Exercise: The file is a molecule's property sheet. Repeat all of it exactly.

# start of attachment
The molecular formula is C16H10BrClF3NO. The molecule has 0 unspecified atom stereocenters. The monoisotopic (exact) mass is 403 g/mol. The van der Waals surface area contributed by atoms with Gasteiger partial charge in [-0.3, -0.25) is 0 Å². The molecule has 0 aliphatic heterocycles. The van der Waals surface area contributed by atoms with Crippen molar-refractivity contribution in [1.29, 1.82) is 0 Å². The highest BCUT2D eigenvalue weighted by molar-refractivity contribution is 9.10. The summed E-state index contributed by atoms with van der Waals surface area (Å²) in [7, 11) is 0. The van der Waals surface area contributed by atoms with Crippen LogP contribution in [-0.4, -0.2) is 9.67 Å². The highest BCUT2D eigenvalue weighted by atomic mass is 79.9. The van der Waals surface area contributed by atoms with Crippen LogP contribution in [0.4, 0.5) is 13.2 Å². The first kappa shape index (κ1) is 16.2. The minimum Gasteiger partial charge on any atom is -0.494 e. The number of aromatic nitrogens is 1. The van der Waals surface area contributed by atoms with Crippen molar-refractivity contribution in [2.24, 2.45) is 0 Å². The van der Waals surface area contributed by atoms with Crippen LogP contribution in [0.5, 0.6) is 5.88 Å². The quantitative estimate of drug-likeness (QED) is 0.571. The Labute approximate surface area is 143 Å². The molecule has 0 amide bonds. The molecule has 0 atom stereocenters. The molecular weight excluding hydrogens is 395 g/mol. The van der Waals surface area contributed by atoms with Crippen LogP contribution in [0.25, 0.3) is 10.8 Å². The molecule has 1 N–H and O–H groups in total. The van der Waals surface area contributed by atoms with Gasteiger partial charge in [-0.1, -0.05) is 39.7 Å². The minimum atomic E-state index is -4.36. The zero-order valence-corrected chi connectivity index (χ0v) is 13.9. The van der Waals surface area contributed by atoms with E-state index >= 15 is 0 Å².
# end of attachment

The molecular formula is C16H10BrClF3NO. The molecule has 0 unspecified atom stereocenters. The monoisotopic (exact) mass is 403 g/mol. The van der Waals surface area contributed by atoms with Gasteiger partial charge in [-0.3, -0.25) is 0 Å². The molecule has 0 aliphatic heterocycles. The van der Waals surface area contributed by atoms with Crippen molar-refractivity contribution in [1.29, 1.82) is 0 Å². The highest BCUT2D eigenvalue weighted by molar-refractivity contribution is 9.10. The summed E-state index contributed by atoms with van der Waals surface area (Å²) in [7, 11) is 0. The van der Waals surface area contributed by atoms with Crippen LogP contribution in [-0.4, -0.2) is 9.67 Å². The highest BCUT2D eigenvalue weighted by atomic mass is 79.9. The van der Waals surface area contributed by atoms with Crippen LogP contribution in [0.4, 0.5) is 13.2 Å². The first kappa shape index (κ1) is 16.2. The minimum Gasteiger partial charge on any atom is -0.494 e. The number of aromatic nitrogens is 1. The van der Waals surface area contributed by atoms with Crippen molar-refractivity contribution in [2.24, 2.45) is 0 Å². The van der Waals surface area contributed by atoms with Crippen LogP contribution in [0.5, 0.6) is 5.88 Å². The quantitative estimate of drug-likeness (QED) is 0.571. The Labute approximate surface area is 143 Å². The molecule has 0 amide bonds. The molecule has 0 atom stereocenters. The molecular weight excluding hydrogens is 395 g/mol. The van der Waals surface area contributed by atoms with Crippen LogP contribution in [0.25, 0.3) is 10.8 Å². The molecule has 1 N–H and O–H groups in total. The van der Waals surface area contributed by atoms with Gasteiger partial charge in [-0.1, -0.05) is 39.7 Å². The minimum atomic E-state index is -4.36. The zero-order valence-corrected chi connectivity index (χ0v) is 13.9. The van der Waals surface area contributed by atoms with E-state index >= 15 is 0 Å².